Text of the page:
Theoretical and experimental studies in the area of hydroaeromechanics are concentrated at large institutes and scientific centers. The development of hydroaeromechanics in the USSR was promoted by the creation in 1918 of the Central Aerodynamic and Hydrodynamic Institute in Moscow, which became the principal center for studies related to aviation, hydraulic machine building, shipbuilding, and industrial aerodynamics.

Research in the area of hydroaeromechanics is conducted at Moscow State University, Leningrad State University, and other institutions of higher learning, as well as at many specialized research institutes of the various ministries and departments of the USSR.

In the USA, the main research activity in the area of hydroaeromechanics is carried out under the guidance of the National Aeronautics and Space Administration (NASA) at a number of centers (Marshall, Ames, Lewis, Langley, and Goddard), as well as in universities, in the laboratories of large firms, and at research centers of the US Air Force and Navy. Large centers of hydroaeromechanical studies in England are the Royal Aeronautical Society (RAS), the Royal Aviation Establishment (RAE) at Farnborough, the aerodynamics section of the National Physical Laboratory (NPL), and Cambridge and Oxford universities. In France, research in hydroaeromechanics is directed by the National Center for Scientific Research at the laboratories located in Modane-Avrieux, Chalais-Meudon, and other locations. In West Germany, these studies are concentrated at the Aviation and Space Center (DFL) in Braunschweig, the Experimental Aviation and Space Center (CVL) in Porz Wahn, and the Aerodynamics Research Center (AVA) in Göttingen. Important studies in hydroaeromechanics are being conducted in Italy, Japan, Switzerland, and other countries.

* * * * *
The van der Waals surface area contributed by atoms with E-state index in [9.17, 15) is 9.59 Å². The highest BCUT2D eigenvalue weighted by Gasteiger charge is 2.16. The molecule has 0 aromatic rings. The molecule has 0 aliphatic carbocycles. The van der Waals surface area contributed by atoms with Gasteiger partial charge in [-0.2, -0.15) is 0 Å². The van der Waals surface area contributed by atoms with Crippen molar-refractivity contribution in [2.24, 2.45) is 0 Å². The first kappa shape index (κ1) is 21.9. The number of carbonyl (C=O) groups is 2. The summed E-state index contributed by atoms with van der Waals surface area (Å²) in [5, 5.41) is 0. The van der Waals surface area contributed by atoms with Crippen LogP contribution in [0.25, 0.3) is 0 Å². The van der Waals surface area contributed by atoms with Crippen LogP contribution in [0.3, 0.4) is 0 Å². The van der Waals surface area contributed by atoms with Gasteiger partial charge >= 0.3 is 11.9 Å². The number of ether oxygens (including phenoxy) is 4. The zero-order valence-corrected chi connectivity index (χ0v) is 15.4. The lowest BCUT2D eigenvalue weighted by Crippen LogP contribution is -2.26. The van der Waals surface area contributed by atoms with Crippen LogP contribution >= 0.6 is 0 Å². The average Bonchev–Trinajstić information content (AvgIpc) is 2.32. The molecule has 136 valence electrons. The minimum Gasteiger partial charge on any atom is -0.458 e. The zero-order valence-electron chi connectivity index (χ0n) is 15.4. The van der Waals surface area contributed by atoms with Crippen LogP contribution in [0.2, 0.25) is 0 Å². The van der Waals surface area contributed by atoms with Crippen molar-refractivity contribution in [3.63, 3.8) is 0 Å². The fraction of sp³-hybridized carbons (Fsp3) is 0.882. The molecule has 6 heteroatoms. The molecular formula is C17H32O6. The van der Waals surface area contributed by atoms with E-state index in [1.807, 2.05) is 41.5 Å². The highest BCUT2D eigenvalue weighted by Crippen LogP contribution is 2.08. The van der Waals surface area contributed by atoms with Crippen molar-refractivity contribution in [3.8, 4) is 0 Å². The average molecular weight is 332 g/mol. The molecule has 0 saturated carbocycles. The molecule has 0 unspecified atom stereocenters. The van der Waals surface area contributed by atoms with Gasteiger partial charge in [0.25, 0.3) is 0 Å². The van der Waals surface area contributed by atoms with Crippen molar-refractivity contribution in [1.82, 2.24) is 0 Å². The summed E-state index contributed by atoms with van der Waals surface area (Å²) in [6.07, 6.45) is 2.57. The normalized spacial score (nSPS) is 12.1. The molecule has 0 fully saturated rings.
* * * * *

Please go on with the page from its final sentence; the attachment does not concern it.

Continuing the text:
The results of theoretical and experimental studies in hydroaeromechanics are published in many scientific and engineering periodicals, the most important of which include Doklady Akademii Nauk SSSR (Reports of the Academy of Sciences of the USSR; mathematics and physics series—since 1922), Izvestiia Akademii Nauk SSSR (Transactions of the Academy of Sciences of the USSR; fluid and gas mechanics series—since 1966), and Prikladnaia matematika i mekhanika (Applied Mathematics and Mechanics, since 1933) in the USSR; Journal of the American Institute of Aeronautics and Astronautics (AIAA Journal, New York, since 1963; in Russian translation— Rake-tnaia tekhnika i kosmonavtika, Moscow, since 1963), Journal of Applied Mechanics (New York, since 1934; in Russian translation— Prikladnaia mekhanika: Seriia E, Moscow, since 1961), and Physics of Fluids (New York, since 1958) in the USA; Journal of the Royal Aeronautical Society (London, since 1923) and Journal of Fluid Mechanics (London, since 1956) in Great Britain; Comptes rendus hebdomadaires des séances de l’Académie des Sciences (Paris, since 1835) and La Recherche aéronautique: Bulletin bimestriel de l’Office national d’études et des recherches aéronautiques (Paris, since 1948) in France; Zeitschrift für Flugwissenschaften (Braunschweig, since 1953) in the Federal Republic of Germany; and Zeitschrift für angewandte Mathematik und Mechanik (Berlin, since 1921) in the German Democratic Republic.


Loitsianskii, L. G. Mekhanika zhidkosti i gaza, 3rd ed. Moscow, 1970.
Prandtl, L. Gidroaeromekhanika. Moscow, 1949.